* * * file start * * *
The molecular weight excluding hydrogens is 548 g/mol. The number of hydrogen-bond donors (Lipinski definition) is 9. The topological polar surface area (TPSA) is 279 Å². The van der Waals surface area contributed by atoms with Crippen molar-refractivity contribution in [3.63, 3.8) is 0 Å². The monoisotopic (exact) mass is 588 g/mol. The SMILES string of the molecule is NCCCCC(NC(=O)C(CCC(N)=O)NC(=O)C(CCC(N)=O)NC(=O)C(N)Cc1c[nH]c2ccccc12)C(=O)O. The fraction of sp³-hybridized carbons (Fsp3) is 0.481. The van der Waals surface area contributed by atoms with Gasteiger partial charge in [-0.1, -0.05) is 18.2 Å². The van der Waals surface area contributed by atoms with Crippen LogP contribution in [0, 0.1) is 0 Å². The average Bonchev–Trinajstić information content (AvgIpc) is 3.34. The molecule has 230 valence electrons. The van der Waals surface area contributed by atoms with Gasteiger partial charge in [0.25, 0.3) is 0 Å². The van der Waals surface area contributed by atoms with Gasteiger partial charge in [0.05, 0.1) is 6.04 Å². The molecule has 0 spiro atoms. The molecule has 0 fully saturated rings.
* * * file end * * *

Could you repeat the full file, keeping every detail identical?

The molecular weight excluding hydrogens is 548 g/mol. The number of hydrogen-bond donors (Lipinski definition) is 9. The topological polar surface area (TPSA) is 279 Å². The van der Waals surface area contributed by atoms with Crippen molar-refractivity contribution in [3.63, 3.8) is 0 Å². The monoisotopic (exact) mass is 588 g/mol. The SMILES string of the molecule is NCCCCC(NC(=O)C(CCC(N)=O)NC(=O)C(CCC(N)=O)NC(=O)C(N)Cc1c[nH]c2ccccc12)C(=O)O. The fraction of sp³-hybridized carbons (Fsp3) is 0.481. The van der Waals surface area contributed by atoms with Gasteiger partial charge in [-0.1, -0.05) is 18.2 Å². The van der Waals surface area contributed by atoms with Crippen LogP contribution in [0, 0.1) is 0 Å². The average Bonchev–Trinajstić information content (AvgIpc) is 3.34. The molecule has 230 valence electrons. The van der Waals surface area contributed by atoms with Gasteiger partial charge in [0.25, 0.3) is 0 Å². The van der Waals surface area contributed by atoms with Gasteiger partial charge in [0.05, 0.1) is 6.04 Å². The molecule has 0 spiro atoms. The molecule has 0 fully saturated rings.